Severance Agreements offered to terminated or departing employees often play a decisive role in avoiding costly litigation. Such agreements, when properly drafted, include comprehensive releases and waivers of rights to litigate all aspects of the employer-employee relationship. They bring finality and peace of mind to all concerned. It is important to understand however that New Jersey law, as well as potentially applicable federal law, contain numerous highly technical requirements in order for such releases and waivers to be enforceable. Failure to meet precisely such legal requirements when drafting releases can be fatal to the enforceability of the agreement and may well in fact “resurrect” claims previously deemed released.
Non-Compete Agreements; Non-Solicitation Agreements; Confidentiality Agreements
We carefully draft non-compete, confidentiality and non-solicitation provisions in accordance with New Jersey law so that our client’s exact needs and interests are protected. The employer’s needs are diametrically opposite to the employee’s. The employer’s interest is to gain the maximum possible protection against the employee’s future competing activities, raiding of customers and use and disclosure of information acquired during the course of the employment relationship. On the other hand, the employee’s interest is to be protected from unfair restraints and advances of his or her career or business ventures in the future.
Non-compete and non-solicit provisions in contracts, often called restrictive covenants, are restrictions on an individual’s employment or partnership both during employment with a particular employer and after that employment ends. These restrictions can prevent an executive, partner, or professional from working in his or her own industry for a period of time after employment ends, or from soliciting employees, clients, or customers after leaving employment. In some cases these restrictions can also prevent an individual from starting a new business and from hiring former employees.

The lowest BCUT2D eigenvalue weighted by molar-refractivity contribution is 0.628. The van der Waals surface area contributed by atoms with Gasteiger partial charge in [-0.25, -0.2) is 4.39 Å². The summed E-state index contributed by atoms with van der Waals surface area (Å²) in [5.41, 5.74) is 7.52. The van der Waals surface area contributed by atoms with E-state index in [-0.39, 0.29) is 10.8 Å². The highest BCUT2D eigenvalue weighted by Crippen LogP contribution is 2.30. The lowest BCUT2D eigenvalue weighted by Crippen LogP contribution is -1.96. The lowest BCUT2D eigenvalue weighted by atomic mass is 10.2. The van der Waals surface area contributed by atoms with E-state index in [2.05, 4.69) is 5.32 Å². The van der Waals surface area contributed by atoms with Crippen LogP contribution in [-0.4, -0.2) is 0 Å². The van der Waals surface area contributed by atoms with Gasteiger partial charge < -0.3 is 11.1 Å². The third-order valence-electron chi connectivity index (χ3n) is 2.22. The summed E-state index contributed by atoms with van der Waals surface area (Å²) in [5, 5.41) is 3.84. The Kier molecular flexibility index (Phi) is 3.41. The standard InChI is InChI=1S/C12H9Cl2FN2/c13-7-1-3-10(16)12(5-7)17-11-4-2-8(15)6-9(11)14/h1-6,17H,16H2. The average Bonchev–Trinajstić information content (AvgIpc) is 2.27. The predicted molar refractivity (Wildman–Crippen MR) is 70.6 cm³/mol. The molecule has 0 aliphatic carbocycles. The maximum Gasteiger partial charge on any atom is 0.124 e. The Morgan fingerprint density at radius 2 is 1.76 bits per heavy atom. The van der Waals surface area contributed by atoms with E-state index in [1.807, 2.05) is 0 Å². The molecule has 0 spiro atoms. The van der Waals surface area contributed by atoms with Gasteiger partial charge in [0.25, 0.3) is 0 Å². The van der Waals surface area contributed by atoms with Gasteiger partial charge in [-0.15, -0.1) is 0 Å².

These types covenants are quite frequently embedded in employment agreements but are also found in consultancy agreements, equity agreements, stock and option grants, profit sharing plans (Ellis v. Lionikis), bills of sale (Heur v. Ruben) and in employee handbooks (Hogan v. Bergen Corp). They can also be stand-alone agreements that are signed before and often even during employment. It is important to note also that in some states common law imposes restrictions even without a written agreement, as extension of the duty of loyalty or other fiduciary duties. Nevertheless, such common law rights may be abridged or waived in a properly drafted agreement.
In New Jersey, the seminal case is Solari Industries, Inc. v. Maladi, 55 N.J. 571 (1970). The Supreme Court established a three prong test of reasonableness of a restrictive covenant: it must a) protect a legitimate interest of the employer; b) impose no undue hardship on the employee; and c) not impair the public interest. Our courts often strike out or “rewrite” clauses which are excessive as to time, scope or geographical area defined in a non-compete agreement. Consulting with our attorneys before, not after, employment begins can often prevent irreparable and very costly issues related to such issues.
Contact Popescu Law Group
Whether you need legal advice or a trial attorney with extensive courtroom experience, Popescu Law Group is here to help. Contact us and we will be in touch to bring your legal success one step closer to fruition.